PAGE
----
Now, let's explore tape-based media versus tapeless media, economically. A $3.00 MiniDV tape holds 60 minutes of HDV video. Assuming a 25Mbps bitrate (shooting in 1080i), that's about 11GB of data, which comes out to about $0.27/GB. This scenario gives you a hard tape master that will always be around in case of a hard disk failure. Now, let's say you want to keep a hard disk backup of tapeless media instead. A good, reliable (but still not invulnerable) Hitachi 1TB hard disk runs about $200, or $0.20/GB. So okay, tapes will cost $0.07 more per GB in this scenario, but will give you that hard master tape that will outlast ANY mechanical hard disk when properly handled and stored. Even double-layer DVDs are becoming relatively useless for HD media backup and high-quality, single-layer BD-R discs cost about $20 a piece ($0.80/GB).

    Running out of hard disk space while you're on the go is just as frustrating as not having extra tapes, BTW. Would you rather go to the store and pick up additional MiniDV tapes for $3.00/each or by an entire hard disk in the same situation to get that 30-60 minutes of additional footage? I ALWAYS have extra tapes on hand because I never know when a shooting opportunity might present itself.

    emperorbowsie:

    There shouldn't be a problem using a G5 iMac for editing. Your render times with HD formats will of course, be slower on a single-chip G5 than they would on newer Intel machines, but it will still work.
     
  7. emperorbowsie macrumors newbie

    Joined:
    Jun 25, 2008
    #7
    HDV on G5imac ppc

    Thanks Captainchunk

    Ideally I would like to use a AVCHD hard disk camcorder but these seem to be only compatiable on intel macs as stated on apples website. think I'm better off with the HV30 or mini DV in mpeg 2 format which should work fine plus the fact that AVCHD still isn't up to scratch as yet. Would an import from a hdv on G5 imac ppc still maintain the high definition (as my G5 is from Oct 05) or would it just read as standard definition. I at least want to maintain the HD quality on the final edited DVD for my HD TV. what do you think?:confused:
     
  8. CaptainChunk macrumors 68020

    CaptainChunk

    Joined:
    Apr 16, 2008
    Location:
    Phoenix, AZ
    #8
    Well, AVCHD isn't necessarily the devil. HDV had its bumps in the beginning, too. AVCHD is theoretically capable of producing results that are every bit as good as HD, but manufacturers have chosen not to harness this. Instead, they make sacrifices to allow for longer recording times with limited media.

    Eventually, Apple should support AVCHD natively without transcoding, which will likely remove a lot of the stigma behind using this format on a Mac. But unfortunately in your case, the days of Apple's support of PPC architecture are numbered. However, most HDV based cameras use FireWire, and those will work on virtually any Mac with the proper software.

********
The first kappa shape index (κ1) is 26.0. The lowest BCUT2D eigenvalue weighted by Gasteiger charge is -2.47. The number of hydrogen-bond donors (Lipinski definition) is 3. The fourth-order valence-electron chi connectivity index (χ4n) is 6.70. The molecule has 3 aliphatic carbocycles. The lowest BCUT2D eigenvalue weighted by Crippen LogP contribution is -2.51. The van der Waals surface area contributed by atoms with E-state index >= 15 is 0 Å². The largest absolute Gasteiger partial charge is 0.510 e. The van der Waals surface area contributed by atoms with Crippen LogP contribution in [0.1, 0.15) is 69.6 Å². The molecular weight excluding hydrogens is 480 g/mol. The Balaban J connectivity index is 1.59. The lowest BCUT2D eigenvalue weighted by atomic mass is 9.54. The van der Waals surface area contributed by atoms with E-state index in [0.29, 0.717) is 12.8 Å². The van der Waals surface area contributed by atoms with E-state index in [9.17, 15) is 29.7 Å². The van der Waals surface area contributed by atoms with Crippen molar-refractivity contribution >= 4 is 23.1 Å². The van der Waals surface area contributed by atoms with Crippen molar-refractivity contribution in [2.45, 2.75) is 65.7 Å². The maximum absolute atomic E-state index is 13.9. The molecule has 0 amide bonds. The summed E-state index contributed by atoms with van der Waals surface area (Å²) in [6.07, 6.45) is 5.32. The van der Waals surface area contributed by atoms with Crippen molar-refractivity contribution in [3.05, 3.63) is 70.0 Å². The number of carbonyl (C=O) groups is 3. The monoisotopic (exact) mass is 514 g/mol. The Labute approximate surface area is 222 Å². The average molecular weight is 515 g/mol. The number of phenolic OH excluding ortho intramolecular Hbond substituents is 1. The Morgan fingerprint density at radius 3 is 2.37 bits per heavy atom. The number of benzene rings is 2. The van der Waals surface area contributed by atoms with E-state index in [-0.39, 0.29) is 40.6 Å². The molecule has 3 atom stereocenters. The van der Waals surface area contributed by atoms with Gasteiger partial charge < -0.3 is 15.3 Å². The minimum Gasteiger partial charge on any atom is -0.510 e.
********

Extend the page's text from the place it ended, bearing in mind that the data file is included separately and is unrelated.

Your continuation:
With your current machine, you probably won't be able to do real-time, unrendered HDV without dropping frames. This is very processor intensive and frankly, G5s are tortoises compared to Intel Core processors. You'll likely need to turn down the RT playback quality to low for acceptable frame rates. Once your render and export, I don't really see a G5 having much trouble playing it back smoothly.
     
  9. LethalWolfe macrumors G3

    LethalWolfe

    Joined:
    Jan 11, 2002
    Location:
    Los Angeles
    #9
    Renders and exports will be slow, but playback and basic editing shouldn't be a problem. I work w/nearly a dozen G5 PowerMacs (some dating back to early '05) and until recently G4 laptops (about a year ago we switched to Intel laptops) and we do a lot of editing w/HDV.


    Lethal
     
  10. bobbleheadbob macrumors 6502a

    bobbleheadbob

    Joined:
    Feb 6, 2007
    Location:
    Massachusetts
    #10
    I got the Canon HF 10 a couple of weeks ago, and really like it so far. I'm still looking forward to it being supported natively in FCP, but can deal with the transcoding for now. I don't think I lose any picture quality, but I'm fairly new at this as well.

    I use it mainly for shooting family home videos and was getting tired of dealing with all the tapes. I know they provide a back-up, but my problem is with having boxes of tapes and not knowing what's on them! At least with the Canon I can know preview and import each clip that I want, then burn the keepers to DVD and delete the rest.

    I've only put one video on Vimeo so far. See for yourself as to the video quality. http://www.vimeo.com/1215070 :eek: